George Christopher, the Greek-born former mayor of San Francisco who won national recognition for persuading the New York Giants baseball team to move west, died Friday of a stroke. He was 92.
The roughhewn son of a vendor who grew up in the tough South of Market area, Christopher served as San Francisco's mayor from 1956 to 1964.
With characteristic bluntness, San Francisco's last Republican mayor said goodbye to a life of politics in 1966 after Ronald Reagan defeated him for the GOP gubernatorial nomination.
In a prepared statement, Mayor Willie Brown said San Francisco "has suffered a monumental loss. . . . George was a dear friend, and he will be deeply missed."
Brown ordered flags to fly at half-staff throughout the city.
Christopher was elected mayor on Nov. 8, 1955, by a surprising 2-to-1 margin that included Democrats and Republicans and with the support of four leading Bay Area newspapers.
He expanded the city's international airport and revitalized its financial district.
He also was the political force behind construction of Candlestick Park near the chilly, wind-swept shores of San Francisco Bay. In an interview in 1957, he said he persuaded Giants' President Horace Stoneham that "San Francisco's climate and love of competition would nourish major league baseball; that we would build a $10-million stadium with the $5 million we had from a bond issue; and that the potential was greater in San Francisco than in Minneapolis, where the Giants already owned a 24,000-capacity stadium."
About the same time, the New York Giants' legendary rivals, the Brooklyn Dodgers, were being courted by Los Angeles. Moving that team west as well, many prophesied, would be a historic move.
Fortune magazine called San Francisco "one of the best administered cities in the United States" during Christopher's two mayoral terms.
The big man with dark, piercing eyes and a dazzling smile had been active in San Francisco politics since 1945, when he was elected to the Board of Supervisors. After his terms as mayor, he served in a variety of national and international positions including delegate to the United Nations.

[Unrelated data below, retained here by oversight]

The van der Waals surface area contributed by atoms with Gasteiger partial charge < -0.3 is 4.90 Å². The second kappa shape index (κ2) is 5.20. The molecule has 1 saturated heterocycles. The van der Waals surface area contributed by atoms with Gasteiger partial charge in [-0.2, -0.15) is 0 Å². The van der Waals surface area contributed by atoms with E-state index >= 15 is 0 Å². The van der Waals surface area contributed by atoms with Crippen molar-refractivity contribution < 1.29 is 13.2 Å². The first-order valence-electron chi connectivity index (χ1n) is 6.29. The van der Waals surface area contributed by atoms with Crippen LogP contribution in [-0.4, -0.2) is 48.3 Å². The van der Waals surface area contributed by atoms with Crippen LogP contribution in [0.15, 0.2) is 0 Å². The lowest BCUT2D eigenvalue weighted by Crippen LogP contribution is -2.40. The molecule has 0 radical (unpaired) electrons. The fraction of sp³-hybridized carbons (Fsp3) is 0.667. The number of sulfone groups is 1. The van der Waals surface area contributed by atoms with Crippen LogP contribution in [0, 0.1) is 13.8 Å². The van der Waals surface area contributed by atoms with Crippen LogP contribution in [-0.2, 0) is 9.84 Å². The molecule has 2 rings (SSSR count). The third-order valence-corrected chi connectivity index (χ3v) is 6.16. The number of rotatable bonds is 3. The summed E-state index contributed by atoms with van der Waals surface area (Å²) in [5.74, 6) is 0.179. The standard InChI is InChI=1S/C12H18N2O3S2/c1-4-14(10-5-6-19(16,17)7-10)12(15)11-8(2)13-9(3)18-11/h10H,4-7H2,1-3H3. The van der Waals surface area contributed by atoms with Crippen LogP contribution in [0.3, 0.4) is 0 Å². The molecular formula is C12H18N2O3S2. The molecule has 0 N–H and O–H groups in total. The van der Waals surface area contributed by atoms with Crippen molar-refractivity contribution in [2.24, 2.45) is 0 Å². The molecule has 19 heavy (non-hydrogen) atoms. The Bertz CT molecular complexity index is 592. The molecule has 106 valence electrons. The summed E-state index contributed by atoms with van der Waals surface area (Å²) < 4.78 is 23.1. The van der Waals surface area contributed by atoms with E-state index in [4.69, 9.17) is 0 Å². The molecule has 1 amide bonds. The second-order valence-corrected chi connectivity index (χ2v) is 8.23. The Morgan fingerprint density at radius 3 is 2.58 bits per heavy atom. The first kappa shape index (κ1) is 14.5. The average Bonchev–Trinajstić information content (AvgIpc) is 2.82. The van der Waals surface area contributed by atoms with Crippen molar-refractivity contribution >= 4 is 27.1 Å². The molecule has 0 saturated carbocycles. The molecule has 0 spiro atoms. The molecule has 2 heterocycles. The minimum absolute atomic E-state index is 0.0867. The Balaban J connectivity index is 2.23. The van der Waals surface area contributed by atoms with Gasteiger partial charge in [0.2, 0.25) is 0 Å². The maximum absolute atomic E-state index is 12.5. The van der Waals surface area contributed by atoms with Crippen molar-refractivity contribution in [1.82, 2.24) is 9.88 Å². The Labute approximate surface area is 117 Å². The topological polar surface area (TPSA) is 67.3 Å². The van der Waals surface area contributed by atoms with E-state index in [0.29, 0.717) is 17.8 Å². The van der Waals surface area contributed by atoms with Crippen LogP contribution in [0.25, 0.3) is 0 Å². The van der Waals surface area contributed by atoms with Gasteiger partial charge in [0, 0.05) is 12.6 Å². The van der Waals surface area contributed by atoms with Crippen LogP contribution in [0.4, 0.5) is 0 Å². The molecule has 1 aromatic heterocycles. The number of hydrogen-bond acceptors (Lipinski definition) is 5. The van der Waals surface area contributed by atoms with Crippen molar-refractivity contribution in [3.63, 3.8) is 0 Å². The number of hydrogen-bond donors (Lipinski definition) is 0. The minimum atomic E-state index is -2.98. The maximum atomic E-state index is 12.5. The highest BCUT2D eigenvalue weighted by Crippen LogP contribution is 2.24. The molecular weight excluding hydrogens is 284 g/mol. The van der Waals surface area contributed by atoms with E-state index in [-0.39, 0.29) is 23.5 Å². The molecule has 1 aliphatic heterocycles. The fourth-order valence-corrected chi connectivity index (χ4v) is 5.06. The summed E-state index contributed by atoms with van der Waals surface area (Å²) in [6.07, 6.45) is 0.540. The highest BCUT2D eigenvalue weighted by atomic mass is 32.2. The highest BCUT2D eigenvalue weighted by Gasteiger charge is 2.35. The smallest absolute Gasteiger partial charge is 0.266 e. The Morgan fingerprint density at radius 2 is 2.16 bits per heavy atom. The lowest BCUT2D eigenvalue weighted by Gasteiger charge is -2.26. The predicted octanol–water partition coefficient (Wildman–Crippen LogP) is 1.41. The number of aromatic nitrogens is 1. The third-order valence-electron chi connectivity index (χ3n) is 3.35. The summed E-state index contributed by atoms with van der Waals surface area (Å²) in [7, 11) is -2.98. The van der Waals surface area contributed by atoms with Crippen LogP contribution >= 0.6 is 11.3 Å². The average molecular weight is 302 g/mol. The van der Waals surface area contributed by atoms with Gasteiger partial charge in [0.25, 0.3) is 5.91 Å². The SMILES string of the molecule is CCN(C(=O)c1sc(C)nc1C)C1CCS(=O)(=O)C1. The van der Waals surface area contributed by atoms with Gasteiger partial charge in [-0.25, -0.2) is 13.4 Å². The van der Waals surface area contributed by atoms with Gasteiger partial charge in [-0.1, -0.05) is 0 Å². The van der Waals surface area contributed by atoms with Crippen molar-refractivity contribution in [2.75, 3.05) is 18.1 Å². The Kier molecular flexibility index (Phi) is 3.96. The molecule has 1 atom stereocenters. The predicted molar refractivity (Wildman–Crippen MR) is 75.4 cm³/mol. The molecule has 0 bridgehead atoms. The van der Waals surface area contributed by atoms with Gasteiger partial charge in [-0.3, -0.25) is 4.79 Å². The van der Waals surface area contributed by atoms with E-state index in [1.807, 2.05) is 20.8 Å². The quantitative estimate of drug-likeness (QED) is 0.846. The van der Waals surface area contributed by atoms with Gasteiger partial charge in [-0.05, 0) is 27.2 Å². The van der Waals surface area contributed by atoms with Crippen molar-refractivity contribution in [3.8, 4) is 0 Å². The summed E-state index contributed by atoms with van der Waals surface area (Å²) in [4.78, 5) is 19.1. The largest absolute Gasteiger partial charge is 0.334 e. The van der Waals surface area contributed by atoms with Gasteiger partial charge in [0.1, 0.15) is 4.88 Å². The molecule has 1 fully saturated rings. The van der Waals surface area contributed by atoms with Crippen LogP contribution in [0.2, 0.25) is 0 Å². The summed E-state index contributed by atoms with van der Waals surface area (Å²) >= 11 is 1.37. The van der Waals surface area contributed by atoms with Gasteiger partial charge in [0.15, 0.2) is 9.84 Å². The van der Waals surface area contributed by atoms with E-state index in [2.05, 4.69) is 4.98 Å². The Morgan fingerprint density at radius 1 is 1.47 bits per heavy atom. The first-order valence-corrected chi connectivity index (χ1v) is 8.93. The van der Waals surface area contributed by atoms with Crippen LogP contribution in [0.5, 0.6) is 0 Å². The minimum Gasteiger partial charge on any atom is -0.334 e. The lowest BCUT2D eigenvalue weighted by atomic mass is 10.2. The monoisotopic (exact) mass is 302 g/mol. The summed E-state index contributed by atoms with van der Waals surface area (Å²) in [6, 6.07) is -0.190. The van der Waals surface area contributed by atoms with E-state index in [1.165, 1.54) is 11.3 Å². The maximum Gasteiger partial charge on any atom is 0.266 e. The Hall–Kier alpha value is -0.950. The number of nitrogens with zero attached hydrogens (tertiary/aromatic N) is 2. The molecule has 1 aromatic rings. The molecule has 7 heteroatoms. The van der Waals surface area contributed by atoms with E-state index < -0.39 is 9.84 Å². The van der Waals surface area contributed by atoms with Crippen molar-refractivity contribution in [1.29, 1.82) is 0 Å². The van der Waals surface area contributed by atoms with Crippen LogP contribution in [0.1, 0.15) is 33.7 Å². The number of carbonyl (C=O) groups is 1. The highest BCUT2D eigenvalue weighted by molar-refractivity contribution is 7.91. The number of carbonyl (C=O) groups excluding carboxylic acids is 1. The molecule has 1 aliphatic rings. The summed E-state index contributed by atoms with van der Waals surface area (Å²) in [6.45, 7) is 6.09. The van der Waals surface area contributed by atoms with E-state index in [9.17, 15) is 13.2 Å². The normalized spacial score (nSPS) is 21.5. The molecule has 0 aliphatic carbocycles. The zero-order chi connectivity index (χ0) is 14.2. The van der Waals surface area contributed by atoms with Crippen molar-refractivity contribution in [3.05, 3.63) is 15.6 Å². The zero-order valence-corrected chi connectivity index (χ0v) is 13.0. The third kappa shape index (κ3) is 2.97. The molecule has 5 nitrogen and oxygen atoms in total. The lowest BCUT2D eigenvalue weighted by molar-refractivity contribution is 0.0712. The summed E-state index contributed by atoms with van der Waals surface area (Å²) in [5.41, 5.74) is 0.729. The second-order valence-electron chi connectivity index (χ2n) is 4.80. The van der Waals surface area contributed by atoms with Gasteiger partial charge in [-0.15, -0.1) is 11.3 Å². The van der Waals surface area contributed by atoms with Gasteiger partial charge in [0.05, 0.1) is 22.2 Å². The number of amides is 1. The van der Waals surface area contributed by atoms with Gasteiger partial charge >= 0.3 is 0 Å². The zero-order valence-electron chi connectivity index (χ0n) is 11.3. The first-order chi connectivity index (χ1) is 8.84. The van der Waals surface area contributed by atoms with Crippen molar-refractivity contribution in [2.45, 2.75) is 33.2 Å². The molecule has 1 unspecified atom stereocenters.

In 1971, Christopher, who had developed a friendship with former Soviet Premier Nikita Khrushchev, expressed deep regrets for not attending the leader's funeral.
Christopher first met Khrushchev in 1959 when the Communist leader emerged from a train during his first tour of the United States. Khrushchev was gruff and irritable after having been rebuffed in an earlier attempt to visit Disneyland.
Christopher said he joshed the Communist leader out of his black mood by insisting he wanted to meet the real "boss" of the Soviet Union: Khrushchev's wife, Nina. While men rule the world, Christopher explained, women rule men.
Christopher was born in Arcadia, Greece, on Dec. 8, 1907. Three years later, his parents, James and Mary, immigrated to the United States.
He received a bachelor's degree from Golden Gate College after eight years of night classes, and later opened an accounting office specializing in analyzing the weaknesses in small business firms.
An $8,000 personal investment in a client's dairy in 1935 evolved into the profitable Christopher Dairy Farms, of which he remained president when he became mayor.
His wife of 55 years, Tula Christopher, died in 1990 of complications from a stroke she suffered at their Nob Hill home. She was 77.
Ron Vinson, a spokesman for Brown, said Christopher's body will be on view in City Hall during a commemoration of his life Monday.